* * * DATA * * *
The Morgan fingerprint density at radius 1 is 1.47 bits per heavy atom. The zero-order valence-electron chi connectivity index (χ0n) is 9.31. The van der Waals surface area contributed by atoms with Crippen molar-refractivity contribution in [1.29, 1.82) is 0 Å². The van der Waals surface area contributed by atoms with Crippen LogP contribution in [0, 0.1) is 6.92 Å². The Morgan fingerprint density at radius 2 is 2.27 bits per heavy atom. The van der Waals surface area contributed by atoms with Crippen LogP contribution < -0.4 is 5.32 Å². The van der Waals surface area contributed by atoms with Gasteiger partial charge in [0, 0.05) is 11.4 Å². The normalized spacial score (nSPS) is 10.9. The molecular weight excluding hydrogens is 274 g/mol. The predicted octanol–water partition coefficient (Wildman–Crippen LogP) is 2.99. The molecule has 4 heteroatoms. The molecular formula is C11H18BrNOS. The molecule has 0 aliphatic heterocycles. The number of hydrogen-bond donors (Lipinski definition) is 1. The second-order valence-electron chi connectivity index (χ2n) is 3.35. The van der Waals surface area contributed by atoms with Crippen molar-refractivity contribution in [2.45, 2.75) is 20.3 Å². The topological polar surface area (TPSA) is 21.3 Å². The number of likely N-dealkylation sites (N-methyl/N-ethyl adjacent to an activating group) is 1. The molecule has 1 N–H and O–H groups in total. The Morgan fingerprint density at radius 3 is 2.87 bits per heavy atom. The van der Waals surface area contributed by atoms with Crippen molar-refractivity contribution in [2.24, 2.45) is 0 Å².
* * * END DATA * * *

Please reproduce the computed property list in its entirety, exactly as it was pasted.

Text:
The Morgan fingerprint density at radius 1 is 1.47 bits per heavy atom. The zero-order valence-electron chi connectivity index (χ0n) is 9.31. The van der Waals surface area contributed by atoms with Crippen molar-refractivity contribution in [1.29, 1.82) is 0 Å². The van der Waals surface area contributed by atoms with Crippen LogP contribution in [0, 0.1) is 6.92 Å². The Morgan fingerprint density at radius 2 is 2.27 bits per heavy atom. The van der Waals surface area contributed by atoms with Crippen LogP contribution < -0.4 is 5.32 Å². The van der Waals surface area contributed by atoms with Gasteiger partial charge in [0, 0.05) is 11.4 Å². The normalized spacial score (nSPS) is 10.9. The molecular weight excluding hydrogens is 274 g/mol. The predicted octanol–water partition coefficient (Wildman–Crippen LogP) is 2.99. The molecule has 4 heteroatoms. The molecular formula is C11H18BrNOS. The molecule has 0 aliphatic heterocycles. The number of hydrogen-bond donors (Lipinski definition) is 1. The second-order valence-electron chi connectivity index (χ2n) is 3.35. The van der Waals surface area contributed by atoms with Crippen molar-refractivity contribution in [2.45, 2.75) is 20.3 Å². The topological polar surface area (TPSA) is 21.3 Å². The number of likely N-dealkylation sites (N-methyl/N-ethyl adjacent to an activating group) is 1. The molecule has 1 N–H and O–H groups in total. The Morgan fingerprint density at radius 3 is 2.87 bits per heavy atom. The van der Waals surface area contributed by atoms with Crippen molar-refractivity contribution in [2.24, 2.45) is 0 Å².